- Defense Finance and Accounting Service
- Association of Certified Fraud Examiners’ government accountant summary
4. Nonprofit Accounting
Accounting for nonprofits is similar to for-profit accounting; they both follow generally accepted accounting principles (GAAP) and sometimes International Financial Reporting Standards (IFRS). In addition to understanding GAAP and IFRS, nonprofit accountants must understand the Financial Accounting Standards Board standards written specifically for these organizations as well as the tax regulations specific to those organizations. Nonprofit organizations, for example, are usually exempt from federal taxation. The accounting departments in these organizations are often smaller than in for-profit companies, so an employee may be responsible for more than one area of accounting (e.g., both financial statements and tax issues).
Many people with backgrounds in accounting decide to teach at the high school, college and university levels. There is a strong demand for instructors in business and accounting departments throughout the country.
Many accountants go into business for themselves. To be a self-employed accountant requires you to generate your own business, which can be difficult. But self-employment also offers the benefits of a high degree of independence and, potentially, high financial rewards.
Deciding between corporate versus public accounting? Learn more about the advantages of each.
Need help understanding the difference between public vs private?
Professional Associations and Additional Resources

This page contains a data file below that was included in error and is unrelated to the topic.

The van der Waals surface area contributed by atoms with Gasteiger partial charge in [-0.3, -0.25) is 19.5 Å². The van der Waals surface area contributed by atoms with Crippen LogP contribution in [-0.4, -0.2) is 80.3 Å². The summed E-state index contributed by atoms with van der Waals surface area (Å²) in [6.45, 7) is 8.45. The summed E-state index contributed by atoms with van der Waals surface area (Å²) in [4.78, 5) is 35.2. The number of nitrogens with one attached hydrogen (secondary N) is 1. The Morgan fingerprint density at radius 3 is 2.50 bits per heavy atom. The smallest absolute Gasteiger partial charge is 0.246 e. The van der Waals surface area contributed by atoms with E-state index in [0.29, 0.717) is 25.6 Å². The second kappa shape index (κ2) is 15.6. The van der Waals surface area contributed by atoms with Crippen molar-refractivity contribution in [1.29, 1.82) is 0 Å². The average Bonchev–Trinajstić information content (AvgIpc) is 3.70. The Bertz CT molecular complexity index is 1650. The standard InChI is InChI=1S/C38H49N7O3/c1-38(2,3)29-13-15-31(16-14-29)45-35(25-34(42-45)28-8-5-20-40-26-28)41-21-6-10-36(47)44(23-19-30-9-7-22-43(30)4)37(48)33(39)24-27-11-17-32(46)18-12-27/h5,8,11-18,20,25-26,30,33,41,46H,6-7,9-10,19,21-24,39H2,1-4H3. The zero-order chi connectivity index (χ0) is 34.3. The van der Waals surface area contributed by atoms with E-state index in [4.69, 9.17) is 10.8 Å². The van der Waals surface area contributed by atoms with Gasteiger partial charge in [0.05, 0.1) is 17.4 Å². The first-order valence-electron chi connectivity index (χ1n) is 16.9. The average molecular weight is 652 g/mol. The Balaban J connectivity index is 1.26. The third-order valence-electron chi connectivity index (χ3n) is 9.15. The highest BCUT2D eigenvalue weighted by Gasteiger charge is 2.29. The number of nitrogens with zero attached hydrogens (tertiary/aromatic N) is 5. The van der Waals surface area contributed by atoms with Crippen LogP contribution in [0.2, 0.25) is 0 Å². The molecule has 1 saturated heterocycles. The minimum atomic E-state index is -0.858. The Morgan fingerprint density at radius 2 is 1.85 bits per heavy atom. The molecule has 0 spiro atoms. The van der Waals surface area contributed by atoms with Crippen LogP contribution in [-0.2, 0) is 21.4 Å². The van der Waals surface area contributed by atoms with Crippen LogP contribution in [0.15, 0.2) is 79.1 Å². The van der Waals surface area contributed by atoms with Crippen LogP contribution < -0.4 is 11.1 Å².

Professional associations offer insights into the inner-workings of an industry and how to navigate the field, and gives you connections to people in the industry. Here are some additional benefits of professional associations:
- Access to job postings
- Mentoring by more experiences educators
- Professional development through courses, workshops, publications, and more
- Networking opportunities through conferences, meetups, job fairs
- Below are some examples of professional associations to explore:
- American Institute of CPAs
- American Accounting Association
- National Association of State Boards of Accountancy
- Institute of Internal Auditors
- Association of Government Accountants
- Institute of Management Accountants
- National Association of Black Accountants
- Career resources and scholarships for Latinos
- Accounting & Financial Women’s Alliance
- International/regional associations
Additional resources to aid in your research:
- Journal of Accountancy
- Financial Accounting Standards Board
- Bloomberg Businessweek
- CFO Magazine
- Vault (create a free account with your Georgetown email address)
For information on accreditation and testing, visit the Accreditation Council for Accountancy and Taxation.
Employment for accountants and auditors is expected to grow by 13 percent through 2022, according to the U.S. Department of Labor. Below are a few websites to you search for opportunities in the field of accounting.
Where are GU Accounting Majors Now?
- Staff Auditor
- Tax Manager
- Compliance Analyst
- Equity Research Analyst
- Account Executive
- Finance Research Associate
- Financial Accounting Reporter
- Management Accountant
- Tax Accountant
- Internal Auditor
- Merchandise Manager
- Financial Planner
- Tax Consultant
- Treasury Operations Analyst
- Chief Financial Officer
- Financial Analyst
Learn about the different types of positions in accounting by reading position descriptions.